Heat and Ash Melt Alaska Volcano's Snowy Blanket
A Landsat 8 image of Alaska's ash-covered Veniamanof Volcano on July 25, 2013.
Credit: NASA Earth Observatory

Summer sun and heat, combined with a coating of ash from seven weeks of continuous eruption, have revealed the rocky summit of Alaska's Veniamanof volcano. A Landsat 8 image snapped July 25 shows the volcano's caldera rim and Cone Glacier. The caldera is a giant crater formed during a gut-busting eruption about 3,700 years ago, which emptied out and collapsed Veniamanof's magma chamber. Cone Glacier is one of several summit glaciers snaking down the slopes of the volcano, one of the tallest (8,225 feet, or 2,507 meters) in the Aleutian Range.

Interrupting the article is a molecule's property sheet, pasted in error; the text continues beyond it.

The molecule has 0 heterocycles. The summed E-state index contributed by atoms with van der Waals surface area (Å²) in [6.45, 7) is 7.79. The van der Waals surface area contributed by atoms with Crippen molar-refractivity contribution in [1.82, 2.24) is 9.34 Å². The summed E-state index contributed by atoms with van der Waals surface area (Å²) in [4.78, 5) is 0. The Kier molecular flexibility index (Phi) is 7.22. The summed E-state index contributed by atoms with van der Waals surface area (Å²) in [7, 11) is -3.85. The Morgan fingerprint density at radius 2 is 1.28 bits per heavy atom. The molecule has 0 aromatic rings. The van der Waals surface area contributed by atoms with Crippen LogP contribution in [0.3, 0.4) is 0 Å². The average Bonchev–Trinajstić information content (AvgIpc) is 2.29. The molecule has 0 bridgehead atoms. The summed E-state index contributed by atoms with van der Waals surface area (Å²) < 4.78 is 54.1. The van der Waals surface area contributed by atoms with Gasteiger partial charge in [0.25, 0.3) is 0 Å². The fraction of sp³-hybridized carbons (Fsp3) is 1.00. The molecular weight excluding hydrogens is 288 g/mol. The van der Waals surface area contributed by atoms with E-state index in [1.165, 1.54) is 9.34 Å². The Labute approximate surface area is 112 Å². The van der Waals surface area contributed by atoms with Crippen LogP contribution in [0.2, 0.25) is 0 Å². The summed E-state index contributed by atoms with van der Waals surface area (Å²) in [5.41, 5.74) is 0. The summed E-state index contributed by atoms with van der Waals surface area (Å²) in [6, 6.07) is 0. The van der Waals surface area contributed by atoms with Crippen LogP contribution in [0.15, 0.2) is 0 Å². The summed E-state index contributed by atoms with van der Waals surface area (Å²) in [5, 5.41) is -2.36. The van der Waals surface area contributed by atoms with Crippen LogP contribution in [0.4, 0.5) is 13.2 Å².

Three plumes of volcanic gas rise from a 1,000-foot-high (300 m) cinder cone at Veniamanof's summit in the latest Landsat 8 image of the volcano, NASA's Earth Observatory reports. Ash cloaks snow and ice at the summit crater. Though the volcano has erupted steadily since it rumbled to life on June 13, much less ash was visible in an earlier Landsat 8 image captured on July 9. Freshly fallen snow likely buried the volcanic debris, the Earth Observatory said. But late July brought unusually warm weather to southern Alaska, which combined with the heat-absorbing dark ash to melt the snow. On Aug. 2, Anchorage set a record for 15 days of 70 degree Fahrenheit (21 degrees Celsius) or higher temperatures in a row.

A Landsat 8 image of Alaska's snow-covered Veniamanof Volcano on July 9, 2013.
A Landsat 8 image of Alaska's snow-covered Veniamanof Volcano on July 9, 2013.
Credit: NASA Earth Observatory

Read more: NASA Earth Observatory

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